Author: Brian Devine, Investigator
I started working in the investigative field roughly a year and a half ago, and ever since then I’ve heard a lot about OSMOSIS and how beneficial the experience is. For those who are not familiar, OSMOSIS is a two-day conference focused on sharing the latest and greatest in the OSINT (Open-Source Intelligence) industry. So, naturally, when the opportunity to attend came my way I was more than eager to capitalize on it. This year’s conference was held in Las Vegas, Nevada (any surprise I was so eager to attend?).
As with the past three years, Cynthia Hetherington of the Hetherington Group put together this year’s OSMOSIS and did a fantastic job at that. It was a two-day, information packed conference with exceptional speakers and plenty of opportunities for networking. Being that I am a “newer” investigator and am just getting a feel for this industry, I thought I would share my experience so that other new investigators know what to expect at OSMOSIS.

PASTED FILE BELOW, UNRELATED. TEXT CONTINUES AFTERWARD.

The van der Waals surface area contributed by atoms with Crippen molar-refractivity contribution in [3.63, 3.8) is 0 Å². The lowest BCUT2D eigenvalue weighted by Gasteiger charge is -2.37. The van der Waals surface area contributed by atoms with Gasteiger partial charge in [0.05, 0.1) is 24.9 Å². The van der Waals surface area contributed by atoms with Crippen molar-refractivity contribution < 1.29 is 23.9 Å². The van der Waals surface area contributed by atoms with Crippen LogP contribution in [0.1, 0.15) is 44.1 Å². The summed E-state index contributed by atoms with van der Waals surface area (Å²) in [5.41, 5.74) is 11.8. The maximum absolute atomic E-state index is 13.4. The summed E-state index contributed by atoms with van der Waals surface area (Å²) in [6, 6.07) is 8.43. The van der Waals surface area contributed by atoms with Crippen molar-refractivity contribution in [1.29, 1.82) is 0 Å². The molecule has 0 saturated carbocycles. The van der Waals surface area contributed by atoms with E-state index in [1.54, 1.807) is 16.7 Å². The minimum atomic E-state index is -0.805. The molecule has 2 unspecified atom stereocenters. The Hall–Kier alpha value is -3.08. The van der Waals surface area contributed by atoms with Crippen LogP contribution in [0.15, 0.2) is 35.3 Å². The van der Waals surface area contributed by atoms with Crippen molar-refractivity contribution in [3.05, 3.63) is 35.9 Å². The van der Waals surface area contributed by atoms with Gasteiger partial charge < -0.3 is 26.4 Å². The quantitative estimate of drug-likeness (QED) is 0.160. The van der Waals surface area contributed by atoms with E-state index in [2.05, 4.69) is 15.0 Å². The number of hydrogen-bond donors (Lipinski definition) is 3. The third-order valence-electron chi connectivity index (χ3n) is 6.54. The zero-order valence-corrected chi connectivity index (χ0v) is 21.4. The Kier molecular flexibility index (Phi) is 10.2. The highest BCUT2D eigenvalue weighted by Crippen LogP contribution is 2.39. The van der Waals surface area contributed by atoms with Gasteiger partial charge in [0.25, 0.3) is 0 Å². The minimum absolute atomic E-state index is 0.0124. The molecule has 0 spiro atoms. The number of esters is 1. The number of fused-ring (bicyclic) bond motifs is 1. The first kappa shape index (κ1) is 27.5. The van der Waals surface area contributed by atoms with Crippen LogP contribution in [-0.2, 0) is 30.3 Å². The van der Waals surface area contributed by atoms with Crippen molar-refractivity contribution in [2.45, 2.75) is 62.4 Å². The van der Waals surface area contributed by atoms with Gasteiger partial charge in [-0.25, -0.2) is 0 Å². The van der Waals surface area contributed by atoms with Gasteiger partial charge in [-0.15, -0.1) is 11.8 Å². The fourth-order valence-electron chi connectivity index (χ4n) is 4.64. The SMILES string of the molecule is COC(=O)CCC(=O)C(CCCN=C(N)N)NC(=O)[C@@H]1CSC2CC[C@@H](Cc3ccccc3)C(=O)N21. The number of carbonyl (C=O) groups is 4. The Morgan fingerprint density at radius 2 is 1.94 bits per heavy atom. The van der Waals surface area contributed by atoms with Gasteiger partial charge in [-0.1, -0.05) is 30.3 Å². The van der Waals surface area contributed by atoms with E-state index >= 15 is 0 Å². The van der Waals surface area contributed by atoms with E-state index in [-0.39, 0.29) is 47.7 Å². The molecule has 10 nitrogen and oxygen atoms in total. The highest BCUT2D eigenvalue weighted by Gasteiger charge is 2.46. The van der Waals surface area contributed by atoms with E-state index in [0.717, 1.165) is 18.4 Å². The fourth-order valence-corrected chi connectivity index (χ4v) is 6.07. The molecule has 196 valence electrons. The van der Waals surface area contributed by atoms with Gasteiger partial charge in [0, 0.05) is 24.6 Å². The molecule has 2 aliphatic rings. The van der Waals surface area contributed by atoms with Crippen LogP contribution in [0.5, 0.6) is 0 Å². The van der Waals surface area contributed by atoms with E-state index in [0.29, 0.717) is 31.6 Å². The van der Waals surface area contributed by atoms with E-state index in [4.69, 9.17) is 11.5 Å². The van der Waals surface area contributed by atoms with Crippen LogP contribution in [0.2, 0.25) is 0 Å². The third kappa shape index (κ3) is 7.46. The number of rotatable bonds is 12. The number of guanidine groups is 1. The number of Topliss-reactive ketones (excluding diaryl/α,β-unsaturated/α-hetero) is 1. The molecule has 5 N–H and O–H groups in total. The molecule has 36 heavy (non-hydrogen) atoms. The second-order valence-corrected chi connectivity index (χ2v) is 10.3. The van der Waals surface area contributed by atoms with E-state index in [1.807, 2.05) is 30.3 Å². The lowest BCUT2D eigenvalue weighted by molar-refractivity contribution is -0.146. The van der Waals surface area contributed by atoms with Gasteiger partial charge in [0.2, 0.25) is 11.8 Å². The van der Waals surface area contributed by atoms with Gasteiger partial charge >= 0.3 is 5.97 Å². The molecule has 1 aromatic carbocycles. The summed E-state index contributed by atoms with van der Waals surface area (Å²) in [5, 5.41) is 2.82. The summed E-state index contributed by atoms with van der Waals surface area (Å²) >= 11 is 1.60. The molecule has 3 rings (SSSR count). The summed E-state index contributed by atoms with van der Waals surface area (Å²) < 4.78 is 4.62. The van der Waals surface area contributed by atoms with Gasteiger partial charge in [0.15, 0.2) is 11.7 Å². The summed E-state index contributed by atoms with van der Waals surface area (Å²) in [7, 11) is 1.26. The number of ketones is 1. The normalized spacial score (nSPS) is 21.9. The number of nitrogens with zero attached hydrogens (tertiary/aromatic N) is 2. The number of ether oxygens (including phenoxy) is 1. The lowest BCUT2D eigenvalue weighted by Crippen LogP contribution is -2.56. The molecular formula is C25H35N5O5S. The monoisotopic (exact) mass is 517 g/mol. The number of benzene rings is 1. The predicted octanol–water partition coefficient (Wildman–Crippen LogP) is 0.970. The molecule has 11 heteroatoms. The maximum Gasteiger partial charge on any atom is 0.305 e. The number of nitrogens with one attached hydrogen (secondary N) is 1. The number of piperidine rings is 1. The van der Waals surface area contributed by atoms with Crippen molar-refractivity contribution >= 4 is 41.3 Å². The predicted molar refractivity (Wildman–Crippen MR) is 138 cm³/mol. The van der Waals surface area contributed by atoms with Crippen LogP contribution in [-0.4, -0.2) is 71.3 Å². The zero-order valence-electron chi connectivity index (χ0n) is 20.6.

Anthony Reyes kicked off the summit with a fascinating presentation geared towards identifying a subject’s dark web activity. Anthony demonstrated to us how investigators can determine if an individual has been accessing the dark web, and even which sites they have been accessing. The common presumption dark web users have is that their activity is anonymous and untraceable. We learned from Anthony both of these presumptions are incorrect; there are “breadcrumbs” left behind when a person accesses the dark web; and the content they view can be retrieved from their device. In summation, Anthony was a great presenter and started the summit office on the right foot.
Next came Andrew Fordred, whose presentation covered dirty businesses and how to expose them. In this regard, Andrew was able to provide an extensive list of valuable resources and programs vital for OSINT investigations. In my office, we have begun to implement these resources and the effectiveness of them has been immediately observed. Andrew’s presentation concluded the morning session and gave way to lunch.